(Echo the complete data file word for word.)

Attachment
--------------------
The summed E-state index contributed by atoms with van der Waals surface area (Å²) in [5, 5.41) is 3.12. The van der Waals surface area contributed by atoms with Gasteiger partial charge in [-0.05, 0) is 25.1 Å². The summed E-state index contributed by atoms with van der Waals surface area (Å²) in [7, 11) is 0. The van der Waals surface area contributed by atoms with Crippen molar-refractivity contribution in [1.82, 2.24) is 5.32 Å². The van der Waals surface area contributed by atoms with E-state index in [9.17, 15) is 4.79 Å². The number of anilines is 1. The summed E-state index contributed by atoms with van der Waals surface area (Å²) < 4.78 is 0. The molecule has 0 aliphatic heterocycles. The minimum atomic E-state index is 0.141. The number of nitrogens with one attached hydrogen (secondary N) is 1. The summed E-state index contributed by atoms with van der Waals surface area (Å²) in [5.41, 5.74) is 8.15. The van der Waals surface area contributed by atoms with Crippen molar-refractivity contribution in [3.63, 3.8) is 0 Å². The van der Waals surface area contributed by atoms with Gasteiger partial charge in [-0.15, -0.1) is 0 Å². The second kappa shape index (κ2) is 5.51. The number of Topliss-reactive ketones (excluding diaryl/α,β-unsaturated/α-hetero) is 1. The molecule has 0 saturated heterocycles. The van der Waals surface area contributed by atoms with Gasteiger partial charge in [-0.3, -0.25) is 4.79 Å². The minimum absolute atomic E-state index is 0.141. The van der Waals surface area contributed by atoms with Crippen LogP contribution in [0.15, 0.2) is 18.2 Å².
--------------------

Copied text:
The summed E-state index contributed by atoms with van der Waals surface area (Å²) in [5, 5.41) is 3.12. The van der Waals surface area contributed by atoms with Gasteiger partial charge in [-0.05, 0) is 25.1 Å². The summed E-state index contributed by atoms with van der Waals surface area (Å²) in [7, 11) is 0. The van der Waals surface area contributed by atoms with Crippen molar-refractivity contribution in [1.82, 2.24) is 5.32 Å². The van der Waals surface area contributed by atoms with E-state index in [9.17, 15) is 4.79 Å². The number of anilines is 1. The summed E-state index contributed by atoms with van der Waals surface area (Å²) < 4.78 is 0. The molecule has 0 aliphatic heterocycles. The minimum atomic E-state index is 0.141. The number of nitrogens with one attached hydrogen (secondary N) is 1. The summed E-state index contributed by atoms with van der Waals surface area (Å²) in [5.41, 5.74) is 8.15. The van der Waals surface area contributed by atoms with Crippen molar-refractivity contribution in [3.63, 3.8) is 0 Å². The van der Waals surface area contributed by atoms with Gasteiger partial charge in [-0.15, -0.1) is 0 Å². The second kappa shape index (κ2) is 5.51. The number of Topliss-reactive ketones (excluding diaryl/α,β-unsaturated/α-hetero) is 1. The molecule has 0 saturated heterocycles. The van der Waals surface area contributed by atoms with Gasteiger partial charge in [-0.3, -0.25) is 4.79 Å². The minimum absolute atomic E-state index is 0.141. The van der Waals surface area contributed by atoms with Crippen LogP contribution in [0.15, 0.2) is 18.2 Å².